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MIAMI (CBSMiami) – National Security Adviser John Bolton and Treasury Secretary Steven Mnuchin formally announced sanctions against Venezuela’s state oil company PDVSA at a White House conference on Monday.

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“The United States holds the perpetrators responsible for the tragic decline of Venezuela,” Secretary Mnuchin told reporters when announcing the sanctions.

Mnuchin explained that the sanctions would be effective “immediately” and that any purchase of Venezuelan oil by US entities will cause all the money to be deposited in blocked accounts.

Mnuchin said that PDVSA finds out about this just now, although Senator Marco Rubio made a statement praising the sanctions earlier Monday.

He said the Middle East will fill the gaps for Venezuela.

“Now is the time to defend prosperity and democracy in Venezuela,” Bolton told reporters, adding that the president “has made it very clear in this matter that all options are on the table.”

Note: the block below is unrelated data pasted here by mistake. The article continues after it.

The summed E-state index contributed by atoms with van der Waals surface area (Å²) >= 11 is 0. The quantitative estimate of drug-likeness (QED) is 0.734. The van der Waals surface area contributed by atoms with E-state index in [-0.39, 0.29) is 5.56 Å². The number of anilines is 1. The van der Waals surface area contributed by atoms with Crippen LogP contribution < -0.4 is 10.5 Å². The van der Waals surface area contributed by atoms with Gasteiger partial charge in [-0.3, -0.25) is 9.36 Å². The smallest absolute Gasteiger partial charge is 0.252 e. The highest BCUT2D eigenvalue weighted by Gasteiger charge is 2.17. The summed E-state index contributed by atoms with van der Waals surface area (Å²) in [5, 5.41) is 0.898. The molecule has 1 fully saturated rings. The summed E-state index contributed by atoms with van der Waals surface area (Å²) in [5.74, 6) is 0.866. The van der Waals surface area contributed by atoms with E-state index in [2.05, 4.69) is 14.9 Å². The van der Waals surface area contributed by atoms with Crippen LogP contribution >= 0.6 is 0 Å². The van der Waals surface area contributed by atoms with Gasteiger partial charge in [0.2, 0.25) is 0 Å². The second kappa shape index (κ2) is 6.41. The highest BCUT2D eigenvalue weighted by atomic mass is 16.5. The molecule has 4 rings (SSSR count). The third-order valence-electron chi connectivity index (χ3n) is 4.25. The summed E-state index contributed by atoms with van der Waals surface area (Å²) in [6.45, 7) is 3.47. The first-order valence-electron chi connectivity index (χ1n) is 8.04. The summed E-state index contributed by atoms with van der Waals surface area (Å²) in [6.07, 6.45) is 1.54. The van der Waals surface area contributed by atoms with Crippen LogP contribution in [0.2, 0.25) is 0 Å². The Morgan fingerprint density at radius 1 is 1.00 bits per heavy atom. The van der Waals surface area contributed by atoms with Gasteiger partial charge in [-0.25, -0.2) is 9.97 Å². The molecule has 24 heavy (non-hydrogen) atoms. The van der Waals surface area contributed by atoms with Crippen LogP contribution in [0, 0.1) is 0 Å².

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In Miami, the Venezuelan Consul Scarlet Salazar said in a video statement that she is supporting the leader of the national assembly, interim president Juan Guaido.

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Guaido declared that he had assumed presidential powers last week.

“At this moment we are awaiting instructions from our superior in Washington,” Salazar said Monday evening. “Once we have instructions we’ll invite you all for a press conference and interviews. But at this moment, that’s all I have.”

When asked why she was supporting Guaido, she said, “Because it’s important to support the historic moment, and this was a historic moment.”

Salazar was also asked if her family had been threatened, to which she said no.

Bolton once again urged the Venezuelan military to abandon Maduro and recognize Guaido’s legitimacy.

“We think stability and democracy in Venezuela are in the direct national security interests of the United States right now,” Bolton said.

The U.S. and several other nations have recognized Guaido as the legitimate president of Venezuela.

Maduro, who has been calling for dialogue, still has the support of the country’s military.

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Political analysts contend Maduro had been paying off the more than 2,000 generals with proceeds from US sales of Venezuelan oil.